PNG Superannuation Fund Takes Legal Action Against Government For Payments Owed

Nambawan Super wants government to provide $35 million in contributions for employees

By Rebecca Kuku

PORT MORESBY, Papua New Guinea (The National, March 3, 2017) – Nambawan Super Ltd is taking legal action against the State on behalf of exited members who are owed the Government’s superannuation component, its board chairman Anthony Smare says.

Smare said 2,715 exited members were owed K113 million [US$35 million] by the Government.

“Despite the court proceedings, the State and Nambawan Super Limited are in advanced discussions, where both parties are working diligently on options to moderate the unfunded liability of the State to NSL members,” Smare saiud.

Smare said that some members wanted to sue the State so NSL took it upon itself to do that because the members would have lost a lot of money; they would have lost all their savings paying for lawyers.

Smare said while the members had not yet received their money, they could be rest assured that the interest rate was building and it was growing.

[PIR editor's note: On March 3, 2017 PNG Post-Courier reported that 'Superannuation group Nambawan Super has put a smile on the faces of its members by declaring a massive profit of more than K400 million [US$125 million]. ... The 165,000 members, most of them public servants, can expect a nine per cent interest in their savings as a result.']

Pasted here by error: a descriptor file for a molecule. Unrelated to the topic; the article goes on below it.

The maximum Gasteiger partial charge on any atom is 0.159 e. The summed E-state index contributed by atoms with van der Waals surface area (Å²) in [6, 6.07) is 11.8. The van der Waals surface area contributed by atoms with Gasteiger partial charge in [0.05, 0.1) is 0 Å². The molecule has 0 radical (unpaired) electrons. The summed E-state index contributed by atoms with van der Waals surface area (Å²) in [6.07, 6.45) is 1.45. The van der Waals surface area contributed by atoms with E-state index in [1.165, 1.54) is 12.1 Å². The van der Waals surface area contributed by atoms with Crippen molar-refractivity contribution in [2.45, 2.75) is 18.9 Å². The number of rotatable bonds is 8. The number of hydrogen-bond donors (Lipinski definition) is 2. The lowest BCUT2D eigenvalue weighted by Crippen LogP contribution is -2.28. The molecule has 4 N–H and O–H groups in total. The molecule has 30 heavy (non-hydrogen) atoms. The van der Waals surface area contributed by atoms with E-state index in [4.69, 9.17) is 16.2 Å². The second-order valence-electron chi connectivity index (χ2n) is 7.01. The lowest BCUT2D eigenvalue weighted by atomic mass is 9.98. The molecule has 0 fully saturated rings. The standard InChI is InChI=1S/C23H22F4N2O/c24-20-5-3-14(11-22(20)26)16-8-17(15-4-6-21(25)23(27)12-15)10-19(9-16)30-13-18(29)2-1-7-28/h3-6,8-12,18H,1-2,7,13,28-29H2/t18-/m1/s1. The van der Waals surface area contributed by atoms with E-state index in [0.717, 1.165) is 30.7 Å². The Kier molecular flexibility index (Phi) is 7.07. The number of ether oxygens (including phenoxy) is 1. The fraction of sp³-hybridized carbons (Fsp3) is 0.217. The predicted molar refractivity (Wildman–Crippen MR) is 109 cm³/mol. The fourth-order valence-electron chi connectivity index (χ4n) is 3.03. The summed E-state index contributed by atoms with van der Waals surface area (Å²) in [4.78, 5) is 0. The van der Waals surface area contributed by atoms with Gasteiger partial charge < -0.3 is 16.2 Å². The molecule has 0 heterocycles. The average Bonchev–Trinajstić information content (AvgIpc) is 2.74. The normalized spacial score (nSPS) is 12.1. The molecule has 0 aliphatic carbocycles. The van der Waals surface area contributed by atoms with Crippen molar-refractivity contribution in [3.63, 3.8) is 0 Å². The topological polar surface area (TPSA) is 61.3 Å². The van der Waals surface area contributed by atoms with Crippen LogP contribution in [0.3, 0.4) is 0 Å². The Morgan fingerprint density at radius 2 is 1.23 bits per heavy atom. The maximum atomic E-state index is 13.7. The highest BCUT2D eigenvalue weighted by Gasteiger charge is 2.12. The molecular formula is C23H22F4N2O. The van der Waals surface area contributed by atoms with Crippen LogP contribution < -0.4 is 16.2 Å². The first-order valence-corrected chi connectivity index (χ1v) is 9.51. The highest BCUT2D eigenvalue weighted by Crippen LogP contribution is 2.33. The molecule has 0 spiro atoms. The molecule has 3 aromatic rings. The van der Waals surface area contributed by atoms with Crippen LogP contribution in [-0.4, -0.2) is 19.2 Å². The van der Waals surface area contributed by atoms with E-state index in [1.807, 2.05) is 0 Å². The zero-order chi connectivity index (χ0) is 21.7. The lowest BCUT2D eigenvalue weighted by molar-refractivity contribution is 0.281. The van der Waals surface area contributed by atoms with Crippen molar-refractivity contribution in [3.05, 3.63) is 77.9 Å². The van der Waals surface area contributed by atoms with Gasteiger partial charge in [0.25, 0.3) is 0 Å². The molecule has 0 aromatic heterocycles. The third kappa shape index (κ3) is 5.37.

“The nine per cent crediting rate will also apply to the balances of the Retirement Savings Account of retired members as well as the unfunded Government component,” Smare said.

Retired CIS officer Peter Avu said that he was “very happy” with what Nambawan Super was doing for its members.

“We have served our country for 30 to 40 years, dedicating our lives,” Avu said.

“We have been through a lot for this country and the Government must pay what is owed to us.

“Promises after promises, we have waited and we are still waiting.”

The National
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